Even as local hospitals’ COVID-19 units reach capacity and the rate of new cases crested 14,000 per day, Los Angeles County’s Department of Public Health on Saturday (Dec. 19) announced it was lifting a ban on indoor worship services. But some parishes and dioceses in the county are advising the faithful that worshipping outdoors is still the safest option as the coronavirus continues to spread.
The Rev. John Harvey Taylor, bishop of the Episcopal Diocese of Los Angeles, announced Monday on Facebook that the diocese would continue to refrain from indoor worship. “We are in the midst of a devastating spike in COVID-19 infections, hospitalizations, and deaths,” Taylor said. “Following the teachings and example of our Lord and Savior Jesus Christ, our churches are putting the health and safety of their neighbors ahead of their own desires and preferences,” he added. “By doing all they can to keep tombs empty, they are making every day an Easter Day.” The Rev. Susan Russell, an Episcopal priest at All Saints Church in Pasadena, agreed.
The Archdiocese of Los Angeles, which covers nearly 300 parishes and more than 4 million Catholics, is taking heed. The archdiocese’s coverage also includes Ventura and Santa Barbara counties.
“We’re in a bubble,” said Andrew Caslow, a student at Virginia Episcopal School, which has about 260 students in grades 9 through 12 on its 160-acre campus near Lynchburg. “I still have to social-distance and wear a mask, of course, but it’s a small price to pay for being with my friends.”
In early September, as Virginia Episcopal School was getting ready to return to campus for the first time since the start of the pandemic, Caslow sent the school’s administrator an urgent email message. His grandfather had died from Covid-19 complications, and he had spent time while at home researching Covidwise, a contact-tracing app rolled out by the state Health Department that’s built on top of software developed by Apple and Google.
By the Thanksgiving break, [the school’s medical director] said, there were no cases of transmission on campus, though there was one false-positive result, which briefly put the school on high alert. With no new cases, the high school was able to relax some rules. Students, for example, were allowed to socialize outdoors with others outside of their cohort.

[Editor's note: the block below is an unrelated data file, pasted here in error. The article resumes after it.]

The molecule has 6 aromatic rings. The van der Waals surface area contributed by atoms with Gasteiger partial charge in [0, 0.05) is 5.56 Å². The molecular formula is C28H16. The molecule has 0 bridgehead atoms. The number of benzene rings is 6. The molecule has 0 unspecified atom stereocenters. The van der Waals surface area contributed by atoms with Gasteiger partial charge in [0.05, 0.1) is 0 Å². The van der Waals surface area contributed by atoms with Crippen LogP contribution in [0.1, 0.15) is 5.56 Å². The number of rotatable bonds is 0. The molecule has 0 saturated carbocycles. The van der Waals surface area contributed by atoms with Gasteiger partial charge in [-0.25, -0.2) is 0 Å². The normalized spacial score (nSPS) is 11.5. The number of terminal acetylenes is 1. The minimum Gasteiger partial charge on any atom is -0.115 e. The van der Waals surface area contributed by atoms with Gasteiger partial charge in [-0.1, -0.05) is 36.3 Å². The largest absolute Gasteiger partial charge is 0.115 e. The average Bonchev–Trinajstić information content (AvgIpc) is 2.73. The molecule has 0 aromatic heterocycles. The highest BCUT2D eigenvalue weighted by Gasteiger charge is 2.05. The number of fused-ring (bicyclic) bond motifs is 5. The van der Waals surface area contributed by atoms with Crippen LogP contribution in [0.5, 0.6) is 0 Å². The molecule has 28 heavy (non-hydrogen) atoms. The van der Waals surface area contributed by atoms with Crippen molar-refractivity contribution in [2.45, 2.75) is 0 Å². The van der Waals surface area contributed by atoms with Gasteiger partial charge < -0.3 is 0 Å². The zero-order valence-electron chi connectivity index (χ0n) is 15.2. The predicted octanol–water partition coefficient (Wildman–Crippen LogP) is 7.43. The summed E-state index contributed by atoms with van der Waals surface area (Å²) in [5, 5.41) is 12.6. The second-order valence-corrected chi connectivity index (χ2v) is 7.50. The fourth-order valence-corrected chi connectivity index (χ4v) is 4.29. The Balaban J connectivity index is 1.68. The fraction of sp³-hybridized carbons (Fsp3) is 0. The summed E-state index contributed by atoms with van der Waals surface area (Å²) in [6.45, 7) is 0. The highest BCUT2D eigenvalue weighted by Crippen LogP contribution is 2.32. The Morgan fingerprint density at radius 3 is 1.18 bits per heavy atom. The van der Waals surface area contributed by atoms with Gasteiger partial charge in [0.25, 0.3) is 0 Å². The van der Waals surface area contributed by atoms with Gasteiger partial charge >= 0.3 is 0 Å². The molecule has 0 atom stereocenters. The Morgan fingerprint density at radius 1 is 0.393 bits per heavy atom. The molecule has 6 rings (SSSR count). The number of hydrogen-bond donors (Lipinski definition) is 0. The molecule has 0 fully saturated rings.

To the Honorable Governor Chris Sununu,
We, the 60 undersigned New Hampshire faith leaders, write to you about the issue of housing, which weighs heavily on our hearts at this time of freezing temperatures, long nights, spreading sickness, and widespread unemployment. Although we are followers of several faith traditions, the values we share unite us to ask you to use your power as governor to show compassion and honor the humanity of all our neighbors. Keeping our neighbors housed ought to be a top priority of your administration.
The undersigned faith leaders of New Hampshire
The Rt. Rev. A. Robert Hirschfeld, Bishop
Episcopal Churches of New Hampshire
The governor said, “The way the community came together, I thought, ‘This is who we are. This is what Michigan is all about. This is what Michigan means to me. This is what community means to me.’”
Bishop Michael Curry, head of the Episcopal Church, also spoke about the importance of finding unity and understanding in 2020, as well as in the future. “It’s all about love,” Curry said. “We’ve been seeing that love even in this time of a horrible, painful pandemic; a horrible, painful time of a racial reckoning; a horrible, painful time of national divisions and polarizations.”
…“We are about healing a hurting world by the acts that we do,” Ray said. “I’m hoping that came across to folks during the worship.”